The IDA will also have a large presence at the 15th annual Mobile Tech Expo coming up in Orlando, FL January 28-30, 2016 ( We will be offering multiple educational seminars and limited opportunities to become a “Skills Validated” IDA Certified Detailer. Stay close to the IDA website and Facebook page for updates.

Workshops and Seminars

Detailing suppliers, distributors, and detail schools often offer seminars, workshops, and clinics at little or no charge. Yes, you may have to endure some sales presentations, but you can still get some great information as well as network with other detailers.

Automotive Reconditioning Schools

There are several instructional institutes geared exclusively to the automotive reconditioning trades. Some of these offer formalized detailing training. It is well worth investigating the opportunities that these schools offer. Look for a school that has an established reputation, instructors that are recognized industry leaders, a formalized training program with specific learning objectives, and a guarantee of training excellence and technical support.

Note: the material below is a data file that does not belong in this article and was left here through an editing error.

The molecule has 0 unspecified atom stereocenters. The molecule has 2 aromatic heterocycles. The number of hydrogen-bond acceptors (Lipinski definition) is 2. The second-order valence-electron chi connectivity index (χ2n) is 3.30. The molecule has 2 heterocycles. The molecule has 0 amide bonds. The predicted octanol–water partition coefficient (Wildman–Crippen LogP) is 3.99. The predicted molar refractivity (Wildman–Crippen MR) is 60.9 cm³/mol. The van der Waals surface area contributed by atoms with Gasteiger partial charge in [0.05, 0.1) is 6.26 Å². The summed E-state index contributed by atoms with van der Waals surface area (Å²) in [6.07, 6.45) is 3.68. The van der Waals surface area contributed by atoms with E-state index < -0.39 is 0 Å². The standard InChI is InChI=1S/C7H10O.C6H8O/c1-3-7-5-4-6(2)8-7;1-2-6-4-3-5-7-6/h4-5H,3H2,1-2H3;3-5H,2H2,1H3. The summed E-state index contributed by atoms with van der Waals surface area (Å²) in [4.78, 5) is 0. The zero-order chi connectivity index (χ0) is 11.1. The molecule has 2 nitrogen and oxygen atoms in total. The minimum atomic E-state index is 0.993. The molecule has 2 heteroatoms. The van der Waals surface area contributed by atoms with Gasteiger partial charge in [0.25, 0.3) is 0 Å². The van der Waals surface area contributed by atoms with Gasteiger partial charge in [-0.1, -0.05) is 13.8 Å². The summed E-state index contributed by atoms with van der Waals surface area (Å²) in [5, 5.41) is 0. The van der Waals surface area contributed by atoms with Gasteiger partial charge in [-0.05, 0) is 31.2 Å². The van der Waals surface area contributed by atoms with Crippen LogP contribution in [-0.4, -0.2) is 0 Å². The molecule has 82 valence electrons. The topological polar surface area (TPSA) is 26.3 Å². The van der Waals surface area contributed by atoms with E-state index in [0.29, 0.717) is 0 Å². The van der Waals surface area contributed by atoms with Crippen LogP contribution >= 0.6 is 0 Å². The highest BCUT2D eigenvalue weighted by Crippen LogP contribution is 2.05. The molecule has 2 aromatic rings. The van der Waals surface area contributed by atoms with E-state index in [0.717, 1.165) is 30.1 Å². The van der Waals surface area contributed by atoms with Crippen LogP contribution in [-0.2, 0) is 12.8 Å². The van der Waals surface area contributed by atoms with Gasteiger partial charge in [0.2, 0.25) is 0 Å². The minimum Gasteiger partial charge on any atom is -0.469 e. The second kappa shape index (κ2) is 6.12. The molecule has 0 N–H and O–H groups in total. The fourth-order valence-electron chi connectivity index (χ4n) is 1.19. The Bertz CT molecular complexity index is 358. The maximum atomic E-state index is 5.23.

Another option is to find a company that offers on-site training, which can often be customized to fit your particular situation.

Internet-Based Information

The Internet has a plethora of free and for-purchase information on automotive detailing. From specific techniques like “how to use detailing clay” to full courses with “certificates of completion,” to detailing forums —you have lots to look at. Although forums can be a great source of free information, take the “shopping cart” approach — just put into your “shopping cart” what you need, not everything offered in the store. Most important, verify the information that you receive with your current supplier or distributor before making major changes.